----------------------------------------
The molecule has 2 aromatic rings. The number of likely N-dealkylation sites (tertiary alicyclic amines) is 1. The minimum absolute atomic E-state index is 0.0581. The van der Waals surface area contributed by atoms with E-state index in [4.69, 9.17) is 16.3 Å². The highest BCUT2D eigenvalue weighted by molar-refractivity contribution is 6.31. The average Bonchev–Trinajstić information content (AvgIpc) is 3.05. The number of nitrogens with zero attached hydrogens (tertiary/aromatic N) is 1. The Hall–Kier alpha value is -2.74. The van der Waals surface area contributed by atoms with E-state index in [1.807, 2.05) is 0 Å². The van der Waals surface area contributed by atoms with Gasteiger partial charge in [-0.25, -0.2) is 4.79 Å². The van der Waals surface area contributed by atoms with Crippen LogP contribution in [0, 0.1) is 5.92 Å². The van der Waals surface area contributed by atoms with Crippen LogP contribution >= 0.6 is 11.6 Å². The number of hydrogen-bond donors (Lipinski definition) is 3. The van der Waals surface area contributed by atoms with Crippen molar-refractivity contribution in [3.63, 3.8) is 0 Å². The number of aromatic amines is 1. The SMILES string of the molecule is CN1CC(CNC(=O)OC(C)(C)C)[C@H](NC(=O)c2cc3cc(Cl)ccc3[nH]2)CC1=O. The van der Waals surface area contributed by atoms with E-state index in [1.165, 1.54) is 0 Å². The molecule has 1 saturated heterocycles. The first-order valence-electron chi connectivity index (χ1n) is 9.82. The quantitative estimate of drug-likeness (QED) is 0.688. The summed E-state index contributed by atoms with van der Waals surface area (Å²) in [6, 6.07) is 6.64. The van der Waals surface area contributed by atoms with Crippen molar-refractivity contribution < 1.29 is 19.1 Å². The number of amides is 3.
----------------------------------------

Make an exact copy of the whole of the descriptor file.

The molecule has 2 aromatic rings. The number of likely N-dealkylation sites (tertiary alicyclic amines) is 1. The minimum absolute atomic E-state index is 0.0581. The van der Waals surface area contributed by atoms with E-state index in [4.69, 9.17) is 16.3 Å². The highest BCUT2D eigenvalue weighted by molar-refractivity contribution is 6.31. The average Bonchev–Trinajstić information content (AvgIpc) is 3.05. The number of nitrogens with zero attached hydrogens (tertiary/aromatic N) is 1. The Hall–Kier alpha value is -2.74. The van der Waals surface area contributed by atoms with E-state index in [1.807, 2.05) is 0 Å². The van der Waals surface area contributed by atoms with Gasteiger partial charge in [-0.25, -0.2) is 4.79 Å². The van der Waals surface area contributed by atoms with Crippen LogP contribution in [0, 0.1) is 5.92 Å². The van der Waals surface area contributed by atoms with Crippen LogP contribution >= 0.6 is 11.6 Å². The number of hydrogen-bond donors (Lipinski definition) is 3. The van der Waals surface area contributed by atoms with Crippen molar-refractivity contribution in [3.63, 3.8) is 0 Å². The number of aromatic amines is 1. The SMILES string of the molecule is CN1CC(CNC(=O)OC(C)(C)C)[C@H](NC(=O)c2cc3cc(Cl)ccc3[nH]2)CC1=O. The van der Waals surface area contributed by atoms with E-state index in [1.165, 1.54) is 0 Å². The molecule has 1 saturated heterocycles. The first-order valence-electron chi connectivity index (χ1n) is 9.82. The quantitative estimate of drug-likeness (QED) is 0.688. The summed E-state index contributed by atoms with van der Waals surface area (Å²) in [6, 6.07) is 6.64. The van der Waals surface area contributed by atoms with Crippen molar-refractivity contribution < 1.29 is 19.1 Å². The number of amides is 3.